- Some Sustainable Development Goals are not quantified, i.e. they lack measurable indicators, meaning that some countries may fail to pursue the goals with sufficient commitment. Target 14.1, for example, merely calls for “marine pollution of all kinds“ to be significantly reduced. However, this is an ideal rather than a specific goal. It would be more useful to specify target figures, e.g. reduce existing marine pollution of all kinds by 30 per cent, as this is a clear and achievable goal.
- There are major differences in the urgency with which the various goals must be addressed. For example, developing countries which at present have to make considerable efforts to combat hunger and malnutrition (SDG 2) will have less capacity to invest in pro-moting sustainable tourism (one of the targets for SDG 8) than a developed country. Prioritization of certain goals from the outset would therefore have been useful.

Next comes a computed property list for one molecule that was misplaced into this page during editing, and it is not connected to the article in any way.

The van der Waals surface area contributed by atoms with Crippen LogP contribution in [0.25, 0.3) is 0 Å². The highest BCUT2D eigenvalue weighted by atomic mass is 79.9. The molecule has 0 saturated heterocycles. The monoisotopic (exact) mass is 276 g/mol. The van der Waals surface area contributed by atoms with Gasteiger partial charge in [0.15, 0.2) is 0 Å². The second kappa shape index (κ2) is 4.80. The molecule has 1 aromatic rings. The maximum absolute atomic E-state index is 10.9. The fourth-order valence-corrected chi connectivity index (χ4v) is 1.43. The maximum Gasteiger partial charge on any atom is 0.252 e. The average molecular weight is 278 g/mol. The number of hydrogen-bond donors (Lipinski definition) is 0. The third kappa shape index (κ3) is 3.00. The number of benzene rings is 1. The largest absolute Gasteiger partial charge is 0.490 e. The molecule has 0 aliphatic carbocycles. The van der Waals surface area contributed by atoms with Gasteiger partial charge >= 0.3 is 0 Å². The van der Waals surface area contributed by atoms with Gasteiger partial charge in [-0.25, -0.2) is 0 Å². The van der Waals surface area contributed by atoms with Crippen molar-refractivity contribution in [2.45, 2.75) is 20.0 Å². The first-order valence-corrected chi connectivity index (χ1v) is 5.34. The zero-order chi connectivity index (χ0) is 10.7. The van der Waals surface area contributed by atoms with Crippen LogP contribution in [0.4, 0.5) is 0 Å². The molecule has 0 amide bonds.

- The number of SDGs (17) and targets (169) is unrealistically high, and it is already foreseeable that only a proportion of the SDGs will be reached with the funding available. The number of MDGs was smaller and clear priorities were set, which was essential to making progress in the first place, the ICSU notes.
- No deadlines have been set for reaching some of the SDGs; one example is Target 14.3, which merely states that the impacts of ocean acidification are to be minimized and addressed.
- Possible conflicts between some of the goals have not been adequately considered. For example, Goal 2 calls for an end to hunger in the world; in line with Target 2.3, agricultural productivity will have to double by 2030 in order to achieve this goal. How-ever, as this will require the use of large quantities of artificial fertilizer, there is a risk that this will cause even more nutrient pollution of rivers and coastal waters, creating a possible conflict with Target 14.1, which calls among other things for pollution, including nutrient pollution, of coastal waters to be significantly reduced. >